Department of Justice Seal Department of Justice
(202) 514-2007
TDD (202) 514-1888

Sinclair Tulsa Refining Company and Two Managers
Plead Guilty to Felony Clean Water Act Violations
at Oklahoma Plant

WASHINGTON – Sinclair Tulsa Refining Company, a subsidiary of major oil and gasoline producer Sinclair Oil, has pleaded guilty today to two felony counts of deliberately manipulating wastewater discharges at its Tulsa Refinery in violation of the Clean Water Act (CWA). In addition, two company managers, Harmon Connell and John Kapura, have each pleaded guilty to one felony count of violating the CWA, related to the manipulation of discharges into waters of the United States.

Sinclair, and managers Kapura and Connell, admitted today to knowingly manipulating the refinery processes, wastewater flows, and wastewater discharges to result in unrepresentative wastewater samplings during mandatory testing required under the National Pollutant Discharge Elimination System (NPDES) permit program. The manipulated samplings were intended to influence analytical testing results reported to the Oklahoma Department of Environmental Quality (ODEQ) and the Environmental Protection Agency (EPA).

“Our ability to protect our Nation’s rivers from the harmful effects of pollution depends upon the honesty of facilities that receive discharge permits under the Clean Water Act,” said Sue Ellen Wooldridge Assistant Attorney General for the Justice Department’s Environment and Natural Resources Division. “When companies deliberately manipulate the tests that report the level of pollutants they discharge into public waters, we will not hesitate to prosecute them.”

“Sinclair had the capability to comply with environmental regulations, but chose to violate federal law simply to save money. The defendants viewed repeated violations as nothing more than ‘doing business.’” said Granta Y. Nakayama, EPA’s Assistant Administrator for Enforcement and Compliance Assurance. “The guilty pleas of Sinclair and its refinery managers send a clear message: neither EPA, the Department of Justice, nor the Oklahoma attorney general’s office will tolerate environmental misconduct and we will continue to deter such disregard of pollution laws by vigorously pursuing not only corporations, but also the culpable individuals throughout the organization.”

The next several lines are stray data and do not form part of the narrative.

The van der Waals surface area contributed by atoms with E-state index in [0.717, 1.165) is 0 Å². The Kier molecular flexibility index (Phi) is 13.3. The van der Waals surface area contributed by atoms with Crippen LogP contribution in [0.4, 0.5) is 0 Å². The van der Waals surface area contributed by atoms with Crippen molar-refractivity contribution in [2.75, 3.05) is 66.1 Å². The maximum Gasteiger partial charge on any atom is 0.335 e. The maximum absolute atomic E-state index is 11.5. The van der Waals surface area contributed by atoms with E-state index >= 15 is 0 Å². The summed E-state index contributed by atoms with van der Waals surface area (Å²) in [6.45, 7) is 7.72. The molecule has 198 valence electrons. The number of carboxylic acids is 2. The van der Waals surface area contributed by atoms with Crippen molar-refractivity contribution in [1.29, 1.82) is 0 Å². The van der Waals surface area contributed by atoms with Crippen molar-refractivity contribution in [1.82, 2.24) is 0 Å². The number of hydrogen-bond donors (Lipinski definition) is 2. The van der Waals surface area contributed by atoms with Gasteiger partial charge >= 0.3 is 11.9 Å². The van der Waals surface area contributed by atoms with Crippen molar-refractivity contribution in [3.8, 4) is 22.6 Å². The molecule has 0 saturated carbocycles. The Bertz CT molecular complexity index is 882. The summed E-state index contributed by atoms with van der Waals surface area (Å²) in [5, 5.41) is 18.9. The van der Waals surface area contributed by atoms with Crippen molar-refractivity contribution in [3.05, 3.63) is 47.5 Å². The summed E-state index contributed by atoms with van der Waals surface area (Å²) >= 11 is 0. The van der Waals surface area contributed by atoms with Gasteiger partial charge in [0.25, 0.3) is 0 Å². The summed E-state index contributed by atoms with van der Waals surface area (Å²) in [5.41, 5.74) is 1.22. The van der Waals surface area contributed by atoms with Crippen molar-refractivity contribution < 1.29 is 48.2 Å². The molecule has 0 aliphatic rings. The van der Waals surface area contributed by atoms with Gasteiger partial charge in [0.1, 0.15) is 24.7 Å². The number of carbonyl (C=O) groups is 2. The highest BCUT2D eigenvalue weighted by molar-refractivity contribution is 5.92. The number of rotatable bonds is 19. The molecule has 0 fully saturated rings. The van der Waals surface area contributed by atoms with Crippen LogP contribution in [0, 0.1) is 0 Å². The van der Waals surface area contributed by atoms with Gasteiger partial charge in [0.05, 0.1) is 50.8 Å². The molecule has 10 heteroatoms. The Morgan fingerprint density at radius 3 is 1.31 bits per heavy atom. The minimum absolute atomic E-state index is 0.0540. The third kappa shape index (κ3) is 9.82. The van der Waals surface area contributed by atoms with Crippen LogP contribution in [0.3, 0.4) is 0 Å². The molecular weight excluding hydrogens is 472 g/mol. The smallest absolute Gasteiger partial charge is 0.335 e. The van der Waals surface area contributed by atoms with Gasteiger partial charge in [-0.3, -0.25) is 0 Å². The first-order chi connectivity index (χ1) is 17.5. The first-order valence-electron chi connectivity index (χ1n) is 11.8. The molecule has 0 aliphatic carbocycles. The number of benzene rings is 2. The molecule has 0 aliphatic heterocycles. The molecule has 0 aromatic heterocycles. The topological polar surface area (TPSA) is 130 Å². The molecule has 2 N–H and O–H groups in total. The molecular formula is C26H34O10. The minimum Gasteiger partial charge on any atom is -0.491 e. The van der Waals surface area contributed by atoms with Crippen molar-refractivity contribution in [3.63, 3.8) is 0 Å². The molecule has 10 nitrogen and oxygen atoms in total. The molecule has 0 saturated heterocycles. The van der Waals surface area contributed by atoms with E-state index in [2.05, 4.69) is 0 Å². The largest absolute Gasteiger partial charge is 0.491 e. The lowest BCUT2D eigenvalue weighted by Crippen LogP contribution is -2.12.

“The investigators and agencies who worked on this case are to be commended for their tireless commitment to Oklahoma’s natural resources,” said Oklahoma Attorney General Drew Edmondson. “Water quality has long been a priority in the attorney general’s office, and we will continue the diligent enforcement of our state’s environmental laws.”

Under the agreement, Sinclair has agreed to pay a criminal penalty of $5 million and a community service payment of $500,000 to be paid into an environmental fund, to be identified at a later date. Connell and Kapura each face a maximum penalty of three years in prison, up to a term of one year of supervised release, and a penalty to be determined by the court. Sentencing is scheduled for April 2, 2007.

According to the criminal information and plea agreement, filed today in the Northern District of Oklahoma, between January 2000 and March 2004, the Sinclair refinery discharged an average of 1.1 million gallons of treated wastewater per day into the Arkansas River. Under the CWA, Sinclair was permitted to discharge treated wastewater into the Arkansas River, pursuant to certain limitations and conditions, which include scheduled monitoring and required sampling during weekdays. According to the information, on numerous occasions in 2002 and 2003, Sinclair directed employees to limit wastewater discharges with high concentrations of oil and grease to manipulate the result of required bio-testing. During monitoring periods, Sinclair, by way of its employees, reduced flow rates of wastewater discharges to the river, and diverted more heavily contaminated wastewater to holding impoundments, among other means of ensuring that they had passed the tests.

The case was jointly investigated by the EPA and the Oklahoma attorney general’s office as part of the Oklahoma Environmental Crimes Task Force. It is being prosecuted by the Justice Department’s Environmental Crimes Division.